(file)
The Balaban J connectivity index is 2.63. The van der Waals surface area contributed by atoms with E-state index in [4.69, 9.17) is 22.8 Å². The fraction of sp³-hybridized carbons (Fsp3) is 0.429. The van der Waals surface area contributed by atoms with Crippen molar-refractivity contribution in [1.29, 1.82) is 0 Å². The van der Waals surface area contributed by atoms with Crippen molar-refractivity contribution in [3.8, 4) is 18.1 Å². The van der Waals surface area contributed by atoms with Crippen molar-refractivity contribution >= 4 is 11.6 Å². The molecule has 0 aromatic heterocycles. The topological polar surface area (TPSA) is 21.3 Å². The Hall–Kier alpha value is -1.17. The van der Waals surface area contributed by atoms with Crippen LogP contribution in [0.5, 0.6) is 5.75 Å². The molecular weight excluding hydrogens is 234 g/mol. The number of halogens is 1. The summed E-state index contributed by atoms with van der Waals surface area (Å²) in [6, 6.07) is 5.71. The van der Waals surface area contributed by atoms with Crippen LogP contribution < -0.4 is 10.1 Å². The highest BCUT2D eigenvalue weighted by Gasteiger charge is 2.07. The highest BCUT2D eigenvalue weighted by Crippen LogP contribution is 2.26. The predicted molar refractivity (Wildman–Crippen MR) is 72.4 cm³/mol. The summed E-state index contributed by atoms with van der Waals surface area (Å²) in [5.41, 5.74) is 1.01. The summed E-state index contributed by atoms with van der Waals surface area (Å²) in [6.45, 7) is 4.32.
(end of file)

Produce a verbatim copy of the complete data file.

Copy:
The Balaban J connectivity index is 2.63. The van der Waals surface area contributed by atoms with E-state index in [4.69, 9.17) is 22.8 Å². The fraction of sp³-hybridized carbons (Fsp3) is 0.429. The van der Waals surface area contributed by atoms with Crippen molar-refractivity contribution in [1.29, 1.82) is 0 Å². The van der Waals surface area contributed by atoms with Crippen molar-refractivity contribution in [3.8, 4) is 18.1 Å². The van der Waals surface area contributed by atoms with Crippen molar-refractivity contribution >= 4 is 11.6 Å². The molecule has 0 aromatic heterocycles. The topological polar surface area (TPSA) is 21.3 Å². The Hall–Kier alpha value is -1.17. The van der Waals surface area contributed by atoms with Crippen LogP contribution in [0.5, 0.6) is 5.75 Å². The molecular weight excluding hydrogens is 234 g/mol. The number of halogens is 1. The summed E-state index contributed by atoms with van der Waals surface area (Å²) in [6, 6.07) is 5.71. The van der Waals surface area contributed by atoms with Crippen LogP contribution < -0.4 is 10.1 Å². The highest BCUT2D eigenvalue weighted by Gasteiger charge is 2.07. The highest BCUT2D eigenvalue weighted by Crippen LogP contribution is 2.26. The predicted molar refractivity (Wildman–Crippen MR) is 72.4 cm³/mol. The summed E-state index contributed by atoms with van der Waals surface area (Å²) in [5.41, 5.74) is 1.01. The summed E-state index contributed by atoms with van der Waals surface area (Å²) in [6.45, 7) is 4.32.